The first part is all about the definition of a data model, as (mostly) used in a database. This definition is used for storing the information and assuring validity. The second part is about the definition of XML documents, as used in the definition of Services boundaries, this data is more fluid floating around between services.

Now what makes a good Data Designer? In the Database world it took us a while to learn how to define a thorough data model. It is not only about WHAT data is needed but also HOW the data is used. What type of queries are to be expected. What are the quantities of the data per functionality. How is the data related to one another, etc. A lot of 'old fashioned' techniques, like NIAM, helped is us in the past in defining a good data model.

When I look at the XML world, to my surprise, a lot of the 'good old designing tricks' are forgotten. In projects I come across XML definitions (coming from standard organizations), which are bound to fail in practice. Yes, all the data needed for the functionality is there (the WHAT question). The HOW question, however, most of the times, is completely forgotten. In theory it looks very beautiful creating an XML tree containing all functionality needed in the world. In practice this means, most of the time, that the ratio 'actual needed data' to 'Total data send' is less the 5%. This puts a burden on performance and network load.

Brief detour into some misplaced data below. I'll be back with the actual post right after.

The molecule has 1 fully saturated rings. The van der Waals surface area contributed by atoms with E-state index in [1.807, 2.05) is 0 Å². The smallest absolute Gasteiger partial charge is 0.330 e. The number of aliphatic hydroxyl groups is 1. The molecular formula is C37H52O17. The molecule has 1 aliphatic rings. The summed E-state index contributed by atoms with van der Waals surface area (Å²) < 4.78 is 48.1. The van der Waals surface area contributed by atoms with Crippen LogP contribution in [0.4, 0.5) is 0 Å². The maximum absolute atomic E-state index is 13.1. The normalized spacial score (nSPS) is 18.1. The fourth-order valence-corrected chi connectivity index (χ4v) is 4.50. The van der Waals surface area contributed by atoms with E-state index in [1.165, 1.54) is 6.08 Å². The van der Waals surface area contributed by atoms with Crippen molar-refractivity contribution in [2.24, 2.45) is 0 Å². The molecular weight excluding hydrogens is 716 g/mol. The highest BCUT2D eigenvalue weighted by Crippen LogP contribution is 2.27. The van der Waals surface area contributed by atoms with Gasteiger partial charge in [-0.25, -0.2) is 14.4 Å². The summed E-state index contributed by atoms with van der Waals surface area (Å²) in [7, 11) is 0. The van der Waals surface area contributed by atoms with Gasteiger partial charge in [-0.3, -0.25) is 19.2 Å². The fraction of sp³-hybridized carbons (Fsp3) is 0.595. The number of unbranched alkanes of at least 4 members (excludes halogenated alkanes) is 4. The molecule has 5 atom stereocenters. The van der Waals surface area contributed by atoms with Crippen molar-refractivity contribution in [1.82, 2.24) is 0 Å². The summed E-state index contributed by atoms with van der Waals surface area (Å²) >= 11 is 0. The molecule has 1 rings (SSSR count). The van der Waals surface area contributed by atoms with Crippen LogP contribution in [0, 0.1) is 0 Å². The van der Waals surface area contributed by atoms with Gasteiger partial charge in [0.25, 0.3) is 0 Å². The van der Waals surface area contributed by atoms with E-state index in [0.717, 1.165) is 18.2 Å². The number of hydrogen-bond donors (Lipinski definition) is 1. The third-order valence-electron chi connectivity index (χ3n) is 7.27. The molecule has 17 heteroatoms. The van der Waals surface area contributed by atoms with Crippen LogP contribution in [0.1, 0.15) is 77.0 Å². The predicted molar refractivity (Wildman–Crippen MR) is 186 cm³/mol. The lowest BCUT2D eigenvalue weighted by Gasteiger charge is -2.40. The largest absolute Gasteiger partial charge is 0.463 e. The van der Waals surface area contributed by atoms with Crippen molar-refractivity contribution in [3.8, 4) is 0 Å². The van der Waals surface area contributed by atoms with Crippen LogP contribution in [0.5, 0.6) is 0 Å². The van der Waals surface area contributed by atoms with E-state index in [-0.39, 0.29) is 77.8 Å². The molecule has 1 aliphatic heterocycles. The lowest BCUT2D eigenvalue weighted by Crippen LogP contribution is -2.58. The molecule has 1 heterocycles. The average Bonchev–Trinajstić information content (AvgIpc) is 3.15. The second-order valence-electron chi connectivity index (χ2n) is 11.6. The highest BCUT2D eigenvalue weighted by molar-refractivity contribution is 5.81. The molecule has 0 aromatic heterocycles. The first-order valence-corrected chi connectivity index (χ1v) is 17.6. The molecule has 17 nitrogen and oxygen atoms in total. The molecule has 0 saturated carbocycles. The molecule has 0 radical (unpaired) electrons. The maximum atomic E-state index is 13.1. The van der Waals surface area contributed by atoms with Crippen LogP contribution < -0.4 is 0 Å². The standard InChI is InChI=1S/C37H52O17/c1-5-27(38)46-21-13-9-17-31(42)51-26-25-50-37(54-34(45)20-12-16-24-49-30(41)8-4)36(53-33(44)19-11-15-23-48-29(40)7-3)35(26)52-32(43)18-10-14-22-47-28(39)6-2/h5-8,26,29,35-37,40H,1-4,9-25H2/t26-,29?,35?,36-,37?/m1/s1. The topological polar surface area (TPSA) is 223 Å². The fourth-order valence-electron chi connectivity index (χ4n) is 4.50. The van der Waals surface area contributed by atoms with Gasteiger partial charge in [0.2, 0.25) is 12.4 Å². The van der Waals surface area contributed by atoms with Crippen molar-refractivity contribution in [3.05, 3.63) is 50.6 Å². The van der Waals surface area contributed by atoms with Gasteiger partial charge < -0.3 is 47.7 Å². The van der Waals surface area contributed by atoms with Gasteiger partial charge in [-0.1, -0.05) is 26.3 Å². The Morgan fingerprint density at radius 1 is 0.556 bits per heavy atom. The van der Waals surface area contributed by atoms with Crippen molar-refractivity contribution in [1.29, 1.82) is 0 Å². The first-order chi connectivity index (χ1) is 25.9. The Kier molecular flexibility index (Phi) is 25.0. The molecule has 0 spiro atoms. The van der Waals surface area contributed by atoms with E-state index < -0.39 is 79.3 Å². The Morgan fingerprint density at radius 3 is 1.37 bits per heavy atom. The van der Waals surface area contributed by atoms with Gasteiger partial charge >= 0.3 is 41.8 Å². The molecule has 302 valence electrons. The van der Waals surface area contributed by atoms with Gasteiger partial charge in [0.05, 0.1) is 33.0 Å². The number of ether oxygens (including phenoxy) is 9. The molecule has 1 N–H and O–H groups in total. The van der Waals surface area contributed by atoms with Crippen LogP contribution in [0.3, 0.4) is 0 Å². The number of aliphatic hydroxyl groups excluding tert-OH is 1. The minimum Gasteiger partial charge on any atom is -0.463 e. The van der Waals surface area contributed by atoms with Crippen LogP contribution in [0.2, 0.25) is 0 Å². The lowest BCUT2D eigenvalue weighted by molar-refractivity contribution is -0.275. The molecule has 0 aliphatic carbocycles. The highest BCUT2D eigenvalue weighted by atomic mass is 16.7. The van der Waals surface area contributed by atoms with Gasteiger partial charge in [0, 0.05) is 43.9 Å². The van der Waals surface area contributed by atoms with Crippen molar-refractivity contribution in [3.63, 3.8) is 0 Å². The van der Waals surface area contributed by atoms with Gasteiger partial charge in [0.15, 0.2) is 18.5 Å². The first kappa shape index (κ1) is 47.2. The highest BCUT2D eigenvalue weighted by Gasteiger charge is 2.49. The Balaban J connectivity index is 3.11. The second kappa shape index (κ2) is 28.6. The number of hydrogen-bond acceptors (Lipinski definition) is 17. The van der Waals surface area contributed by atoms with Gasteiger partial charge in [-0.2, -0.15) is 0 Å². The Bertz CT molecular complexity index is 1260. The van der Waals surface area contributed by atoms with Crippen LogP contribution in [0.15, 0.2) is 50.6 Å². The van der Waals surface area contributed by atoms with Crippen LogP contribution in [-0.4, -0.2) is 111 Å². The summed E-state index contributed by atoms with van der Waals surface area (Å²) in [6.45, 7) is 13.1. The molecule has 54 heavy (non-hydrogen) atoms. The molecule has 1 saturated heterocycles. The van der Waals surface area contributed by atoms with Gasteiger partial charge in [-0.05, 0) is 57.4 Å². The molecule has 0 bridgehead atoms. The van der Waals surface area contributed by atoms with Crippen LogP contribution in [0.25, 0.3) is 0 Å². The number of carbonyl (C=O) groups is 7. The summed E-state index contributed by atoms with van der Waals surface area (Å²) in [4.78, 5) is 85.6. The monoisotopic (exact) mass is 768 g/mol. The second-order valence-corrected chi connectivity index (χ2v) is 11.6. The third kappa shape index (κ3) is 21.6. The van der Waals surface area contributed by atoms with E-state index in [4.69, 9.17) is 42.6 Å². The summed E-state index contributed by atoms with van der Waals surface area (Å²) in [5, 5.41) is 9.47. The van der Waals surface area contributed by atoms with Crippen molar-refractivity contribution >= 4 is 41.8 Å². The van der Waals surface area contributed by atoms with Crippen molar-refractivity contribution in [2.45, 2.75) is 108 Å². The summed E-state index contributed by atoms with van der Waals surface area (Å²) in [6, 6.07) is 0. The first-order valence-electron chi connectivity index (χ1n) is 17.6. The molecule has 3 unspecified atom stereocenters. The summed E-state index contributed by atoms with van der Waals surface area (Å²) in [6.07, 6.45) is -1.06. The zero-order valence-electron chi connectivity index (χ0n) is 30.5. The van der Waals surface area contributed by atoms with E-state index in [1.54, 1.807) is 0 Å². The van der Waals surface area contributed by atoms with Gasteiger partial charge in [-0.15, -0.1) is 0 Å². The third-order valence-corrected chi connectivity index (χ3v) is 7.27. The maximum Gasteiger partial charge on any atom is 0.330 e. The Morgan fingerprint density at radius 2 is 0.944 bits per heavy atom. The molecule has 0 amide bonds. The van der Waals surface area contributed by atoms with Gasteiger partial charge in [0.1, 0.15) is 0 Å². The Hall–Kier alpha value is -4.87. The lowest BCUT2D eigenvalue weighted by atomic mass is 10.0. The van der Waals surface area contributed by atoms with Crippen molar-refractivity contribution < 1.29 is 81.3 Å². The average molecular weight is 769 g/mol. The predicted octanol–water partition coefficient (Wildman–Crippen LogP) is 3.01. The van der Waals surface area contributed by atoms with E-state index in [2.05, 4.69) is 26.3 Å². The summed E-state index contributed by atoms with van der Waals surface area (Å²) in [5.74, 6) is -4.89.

It is excellent that one XML Document can contain all the information needed to share across all the services, but in practice this means that when you change one part of it, all services need to be changed.

With the ever increasing need for exchanging data it becomes essential that we should aim for a methodology for designing XML documents. In the meantime, let's first use the KISS (Keep it Simple Stupid) principle, and see if the XML design really works in practice, on both a functional and usage level. Only after that start looking at reuse.....

woensdag 7 januari 2009

Plea for standardization on consumer good chargers!

Once a month I do some travelling. Whether it be for business or fun I usually carry around my gear I need, laptop(s), phone, eBook reader, IPod, camera etc. All these appliances need to be charged once so may days. No problem with that, but what annoys me is that EVERY appliance needs a DIFFERENT charger in different type, size and weight. It gets even worse, there is no charger that I can reuse! And when I travel from country to country I also need adapters for power plugs, and even sometimes, adapters for adapters. The whole IT world has been buzzing about SOA talk (Service Oriented Architecture) with the basis that everything should be based upon Open Standards. But when you look at the basic infrastructure for consumer goods, every brand delivers it's own type of charger. What is the problem with defining a standard for charging consumer goods? Let's apply the SOA principles also here! It will save me (and all other travelers around the world) from carrying around a surplus of wires, adapters and chargers.

Thanks in advance!